David Lynch – The Big Dream (2013)
Ah, David Lynch, purveyor of several cerebral cult films which make varying degrees of sense, director of one of my favourite TV programmes, Twin Peaks, and, most recently, musician. This is Lynch’s second studio album after 2011’s Crazy Clown Time.
Somewhere in the jumbled bag of knowledge, tropes and memes that I call my brain, there is a band which sounds just like this, but I cannot put my finger on it; it is on the tip of my ear, as it were. The general sound feels like an intelligent mix of blues and trip-hop; a sort of trip-hop noir.
Lynch’s voice comes across like a mix between (if you can try to imagine this) early Neil Young, Daniel Johnston and Gibby Haynes of the Butthole Surfers. In fact, the slower Butthole Surfers’ songs are probably a good comparison in some ways. The Big Dream is not as extreme or as psychedelic as the Butthole Surfers, but there is something about the way the tracks sounds, especially the vocals. The final comparison is not so surprising; Julee Cruise’s Floating Into The Night (1989), for which Lynch co-wrote the songs with Angelo Badalamenti and a number of tracks were used in Twin Peaks, including the instrumental mix of Falling as the title music.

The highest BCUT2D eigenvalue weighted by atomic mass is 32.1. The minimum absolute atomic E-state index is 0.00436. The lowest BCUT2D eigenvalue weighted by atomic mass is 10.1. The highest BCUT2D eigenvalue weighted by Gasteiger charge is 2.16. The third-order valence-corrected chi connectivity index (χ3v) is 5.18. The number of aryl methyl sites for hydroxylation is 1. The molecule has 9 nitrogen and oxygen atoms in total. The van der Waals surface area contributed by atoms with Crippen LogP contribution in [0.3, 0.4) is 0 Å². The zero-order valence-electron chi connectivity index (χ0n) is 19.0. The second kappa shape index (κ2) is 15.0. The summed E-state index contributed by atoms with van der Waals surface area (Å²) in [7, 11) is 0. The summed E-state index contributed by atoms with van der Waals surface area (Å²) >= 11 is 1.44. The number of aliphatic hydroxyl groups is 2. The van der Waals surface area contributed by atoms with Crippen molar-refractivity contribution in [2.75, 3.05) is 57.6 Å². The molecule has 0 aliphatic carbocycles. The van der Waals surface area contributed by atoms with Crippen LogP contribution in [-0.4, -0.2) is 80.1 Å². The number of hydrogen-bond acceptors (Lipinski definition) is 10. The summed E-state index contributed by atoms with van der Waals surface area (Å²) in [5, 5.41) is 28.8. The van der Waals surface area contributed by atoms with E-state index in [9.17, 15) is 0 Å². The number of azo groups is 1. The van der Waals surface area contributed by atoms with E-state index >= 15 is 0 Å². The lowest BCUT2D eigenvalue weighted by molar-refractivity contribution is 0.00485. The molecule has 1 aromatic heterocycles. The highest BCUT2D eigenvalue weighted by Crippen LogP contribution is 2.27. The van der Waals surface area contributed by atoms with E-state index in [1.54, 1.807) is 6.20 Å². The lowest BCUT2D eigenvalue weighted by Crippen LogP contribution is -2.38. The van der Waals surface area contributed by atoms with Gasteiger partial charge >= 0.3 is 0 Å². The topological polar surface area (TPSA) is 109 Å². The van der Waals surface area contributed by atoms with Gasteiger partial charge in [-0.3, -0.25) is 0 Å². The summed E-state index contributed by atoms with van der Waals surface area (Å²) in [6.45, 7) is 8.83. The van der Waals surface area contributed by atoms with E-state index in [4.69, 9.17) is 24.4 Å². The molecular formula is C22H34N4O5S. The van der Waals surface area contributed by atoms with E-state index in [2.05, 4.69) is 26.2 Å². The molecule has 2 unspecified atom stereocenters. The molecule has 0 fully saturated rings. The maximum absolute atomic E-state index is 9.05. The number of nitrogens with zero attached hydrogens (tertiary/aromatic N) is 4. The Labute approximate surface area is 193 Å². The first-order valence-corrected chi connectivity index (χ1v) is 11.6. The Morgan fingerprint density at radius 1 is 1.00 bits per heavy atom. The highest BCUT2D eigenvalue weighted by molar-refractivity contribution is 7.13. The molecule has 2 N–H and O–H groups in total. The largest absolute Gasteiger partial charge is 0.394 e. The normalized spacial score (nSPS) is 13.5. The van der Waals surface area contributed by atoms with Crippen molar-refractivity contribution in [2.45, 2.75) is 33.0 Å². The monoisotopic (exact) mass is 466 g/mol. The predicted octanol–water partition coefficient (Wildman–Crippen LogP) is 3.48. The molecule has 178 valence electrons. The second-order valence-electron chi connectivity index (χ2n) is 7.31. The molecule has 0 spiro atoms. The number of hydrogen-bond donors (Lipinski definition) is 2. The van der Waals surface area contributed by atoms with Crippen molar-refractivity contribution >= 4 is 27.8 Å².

It’s not as weird as you might be expecting, but it is no Straight Story either. There is plenty to get the brain ticking over and to twist your melon not quite into insanity, but into a un-ease. A great album.
Favourite tracks: Last Call, Say It, The Ballad Of Hollis Brown, The Line It Curves
Spotify link: David Lynch – The Big Dream